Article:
You can see it from the tangle of autostradas at the base of its hills. Perugia – regional capital of Umbria – fought over by ancient Umbri and Etruscans, conquered by Romans, then in the center of the struggle between Popes and Emperors. Perugia – at the heart of Umbria’s post-war development, home to Perugina – famous maker of the blue and silver wrapped, chocolate/hazelnut Baci (kisses).
I was having my doubts about Perugia. My preference is for Italy’s smaller hill towns, not the Florences or Sienas – choked by chaotic traffic with impossible parking, but La Posta di Confine’s Marco directed us to the giant parking lot at the base of the fortified city, and the wonder of the mini-metro – a very cool system of small modern gondolas that pull you right into the center of the city’s medieval heart.
A short walk up a narrow street and we spill out into the Piazza Grande. In front of us, the Palazzo dei Priori – center of Umbrian government since the 13th century, and still housing city hall. It also houses something else – the Galleria Nazionale dell Umbria. I have vague expectations of some dusty local artifacts when I pay for my ticket and climb the broad stone stairway to the second floor.
But the glitter of gold draws me to the triptych of the Madonna and Child and Stories from the Life of Christ (1270).
Wow! This room is worth the price of admission, I’m thinking, as I inspect the other glittering altarpieces and the reliefs in Carrara marble by the famous brothers Pisano, taken from the 13th century, three tier Fontana Maggiore, that anchors the Piazza Grande.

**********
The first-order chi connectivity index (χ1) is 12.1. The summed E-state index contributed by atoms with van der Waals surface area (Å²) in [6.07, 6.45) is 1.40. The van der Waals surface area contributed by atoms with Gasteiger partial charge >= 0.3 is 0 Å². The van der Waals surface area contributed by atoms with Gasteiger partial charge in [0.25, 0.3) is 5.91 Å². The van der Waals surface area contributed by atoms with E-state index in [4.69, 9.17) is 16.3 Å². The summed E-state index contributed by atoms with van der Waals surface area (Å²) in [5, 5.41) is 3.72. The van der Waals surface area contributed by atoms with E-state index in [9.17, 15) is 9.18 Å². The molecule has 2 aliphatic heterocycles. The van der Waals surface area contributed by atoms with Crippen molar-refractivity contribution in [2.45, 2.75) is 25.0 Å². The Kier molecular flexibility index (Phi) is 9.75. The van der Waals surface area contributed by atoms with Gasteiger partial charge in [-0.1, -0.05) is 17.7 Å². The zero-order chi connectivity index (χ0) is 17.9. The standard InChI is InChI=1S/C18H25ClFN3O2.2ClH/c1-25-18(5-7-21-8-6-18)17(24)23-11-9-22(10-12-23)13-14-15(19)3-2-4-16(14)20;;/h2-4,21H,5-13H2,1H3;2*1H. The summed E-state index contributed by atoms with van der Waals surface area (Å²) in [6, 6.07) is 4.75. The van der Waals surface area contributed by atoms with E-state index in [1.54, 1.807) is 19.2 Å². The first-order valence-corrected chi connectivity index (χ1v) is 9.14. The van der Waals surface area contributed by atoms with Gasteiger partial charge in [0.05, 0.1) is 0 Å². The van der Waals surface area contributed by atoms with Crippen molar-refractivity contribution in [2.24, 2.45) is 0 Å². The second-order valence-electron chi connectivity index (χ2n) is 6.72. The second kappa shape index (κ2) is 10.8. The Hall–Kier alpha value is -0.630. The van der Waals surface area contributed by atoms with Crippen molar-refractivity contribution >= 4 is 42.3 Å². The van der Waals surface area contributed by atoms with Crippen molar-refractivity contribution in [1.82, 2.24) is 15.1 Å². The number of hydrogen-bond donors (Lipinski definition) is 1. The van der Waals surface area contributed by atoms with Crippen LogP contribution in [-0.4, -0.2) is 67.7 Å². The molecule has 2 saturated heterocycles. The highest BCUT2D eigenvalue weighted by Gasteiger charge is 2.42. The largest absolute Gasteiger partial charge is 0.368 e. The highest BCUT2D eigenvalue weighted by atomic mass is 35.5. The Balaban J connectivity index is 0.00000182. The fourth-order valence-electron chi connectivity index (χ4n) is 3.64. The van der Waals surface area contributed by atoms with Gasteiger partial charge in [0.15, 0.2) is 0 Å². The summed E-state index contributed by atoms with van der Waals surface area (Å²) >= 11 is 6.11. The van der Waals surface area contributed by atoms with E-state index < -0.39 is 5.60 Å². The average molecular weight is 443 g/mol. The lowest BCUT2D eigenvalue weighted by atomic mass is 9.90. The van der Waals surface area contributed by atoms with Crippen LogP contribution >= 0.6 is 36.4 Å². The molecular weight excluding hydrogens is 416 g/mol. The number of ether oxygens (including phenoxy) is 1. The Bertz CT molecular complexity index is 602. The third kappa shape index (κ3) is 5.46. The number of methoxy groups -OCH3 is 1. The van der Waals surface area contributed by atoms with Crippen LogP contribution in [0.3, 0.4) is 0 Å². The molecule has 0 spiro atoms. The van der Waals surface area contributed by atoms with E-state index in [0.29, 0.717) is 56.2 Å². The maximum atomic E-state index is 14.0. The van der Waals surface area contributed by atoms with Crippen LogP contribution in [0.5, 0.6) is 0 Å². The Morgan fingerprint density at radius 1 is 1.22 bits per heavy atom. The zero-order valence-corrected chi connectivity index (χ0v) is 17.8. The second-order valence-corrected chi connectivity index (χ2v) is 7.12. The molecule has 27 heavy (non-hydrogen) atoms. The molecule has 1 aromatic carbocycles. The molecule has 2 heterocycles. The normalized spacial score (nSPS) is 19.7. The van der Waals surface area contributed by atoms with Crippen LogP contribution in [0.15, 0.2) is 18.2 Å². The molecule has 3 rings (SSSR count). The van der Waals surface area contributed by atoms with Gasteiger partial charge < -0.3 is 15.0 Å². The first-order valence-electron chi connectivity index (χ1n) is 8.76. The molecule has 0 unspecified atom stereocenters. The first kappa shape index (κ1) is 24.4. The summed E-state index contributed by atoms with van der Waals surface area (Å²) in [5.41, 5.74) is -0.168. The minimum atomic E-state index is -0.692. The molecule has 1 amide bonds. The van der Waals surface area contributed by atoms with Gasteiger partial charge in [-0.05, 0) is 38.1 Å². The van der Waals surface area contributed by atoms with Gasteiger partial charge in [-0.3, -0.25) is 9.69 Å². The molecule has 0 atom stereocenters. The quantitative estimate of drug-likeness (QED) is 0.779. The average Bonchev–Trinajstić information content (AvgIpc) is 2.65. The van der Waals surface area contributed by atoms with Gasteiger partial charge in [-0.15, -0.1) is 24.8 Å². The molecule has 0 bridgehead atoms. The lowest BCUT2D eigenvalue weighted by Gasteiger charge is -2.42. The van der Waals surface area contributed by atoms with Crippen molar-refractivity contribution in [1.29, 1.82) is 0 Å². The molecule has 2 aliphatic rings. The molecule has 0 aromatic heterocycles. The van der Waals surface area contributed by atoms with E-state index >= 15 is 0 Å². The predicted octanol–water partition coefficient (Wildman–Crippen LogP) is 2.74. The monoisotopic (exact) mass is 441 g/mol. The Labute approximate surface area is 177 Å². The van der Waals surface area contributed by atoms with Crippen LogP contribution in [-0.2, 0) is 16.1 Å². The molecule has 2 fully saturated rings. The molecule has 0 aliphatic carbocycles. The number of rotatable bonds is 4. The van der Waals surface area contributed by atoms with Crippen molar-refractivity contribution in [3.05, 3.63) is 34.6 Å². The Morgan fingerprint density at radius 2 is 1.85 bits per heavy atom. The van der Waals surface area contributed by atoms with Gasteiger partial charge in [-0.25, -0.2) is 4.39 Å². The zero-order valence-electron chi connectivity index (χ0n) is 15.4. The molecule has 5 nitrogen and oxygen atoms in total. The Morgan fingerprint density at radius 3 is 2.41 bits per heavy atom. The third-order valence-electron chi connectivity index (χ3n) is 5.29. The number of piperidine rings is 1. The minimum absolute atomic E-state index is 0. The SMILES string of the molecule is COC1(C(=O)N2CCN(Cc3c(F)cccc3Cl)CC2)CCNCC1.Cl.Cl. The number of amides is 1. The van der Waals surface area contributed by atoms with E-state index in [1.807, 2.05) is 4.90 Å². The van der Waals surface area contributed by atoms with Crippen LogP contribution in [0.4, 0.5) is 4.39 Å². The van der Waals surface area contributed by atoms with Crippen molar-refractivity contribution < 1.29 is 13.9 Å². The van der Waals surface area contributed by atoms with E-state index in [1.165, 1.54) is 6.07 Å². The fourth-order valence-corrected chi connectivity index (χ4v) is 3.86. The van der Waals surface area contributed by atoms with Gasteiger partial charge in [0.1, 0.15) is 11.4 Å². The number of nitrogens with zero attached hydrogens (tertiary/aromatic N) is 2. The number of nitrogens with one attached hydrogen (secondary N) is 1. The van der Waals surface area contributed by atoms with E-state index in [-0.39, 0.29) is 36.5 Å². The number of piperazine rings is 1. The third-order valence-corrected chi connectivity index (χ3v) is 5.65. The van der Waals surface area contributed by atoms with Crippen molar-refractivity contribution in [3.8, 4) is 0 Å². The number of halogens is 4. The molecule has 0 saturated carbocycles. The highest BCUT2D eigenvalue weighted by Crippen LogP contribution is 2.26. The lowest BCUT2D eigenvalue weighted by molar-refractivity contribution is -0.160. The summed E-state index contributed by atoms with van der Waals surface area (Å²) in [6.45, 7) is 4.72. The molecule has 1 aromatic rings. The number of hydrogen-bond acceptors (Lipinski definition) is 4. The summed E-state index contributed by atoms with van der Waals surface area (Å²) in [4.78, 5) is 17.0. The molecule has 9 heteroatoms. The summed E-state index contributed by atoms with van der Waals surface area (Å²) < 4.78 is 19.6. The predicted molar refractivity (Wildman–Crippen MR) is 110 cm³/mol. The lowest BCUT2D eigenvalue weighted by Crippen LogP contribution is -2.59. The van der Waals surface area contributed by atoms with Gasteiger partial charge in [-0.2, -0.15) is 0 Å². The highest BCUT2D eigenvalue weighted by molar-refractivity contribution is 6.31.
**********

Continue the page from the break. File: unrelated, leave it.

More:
But then I move on to room 2, and it is just as glorious. And then room 3 and 4 and 5. I hardly believe what I am seeing.
In a trance, I tear myself away from each room’s treasures and move on to the next, for there are 40 rooms to see. Regional art from the 12th to the 19th centuries. There are masters whose names I recognize – Piero della Francesca, Duccio, Perugino -but there are hundreds of other glorious works by artists of equal genius.
Not knowing who else to thank for this glorious gift, I thank the woman who took my money, so grateful that we decided to buy tickets to see some ‘dusty local artifacts.’ Do click on the photos to enlarge.
Seeing great art certainly works up an appetite. The Pizzeria Mediterranea is a short walk away. Our first pizza in Italy. The pitcher of cold, slightly fizzy white wine is just right on this warm day. We order a second pitcher to go with the pizzas – from quatro formaggi to Napolitana. Perfect.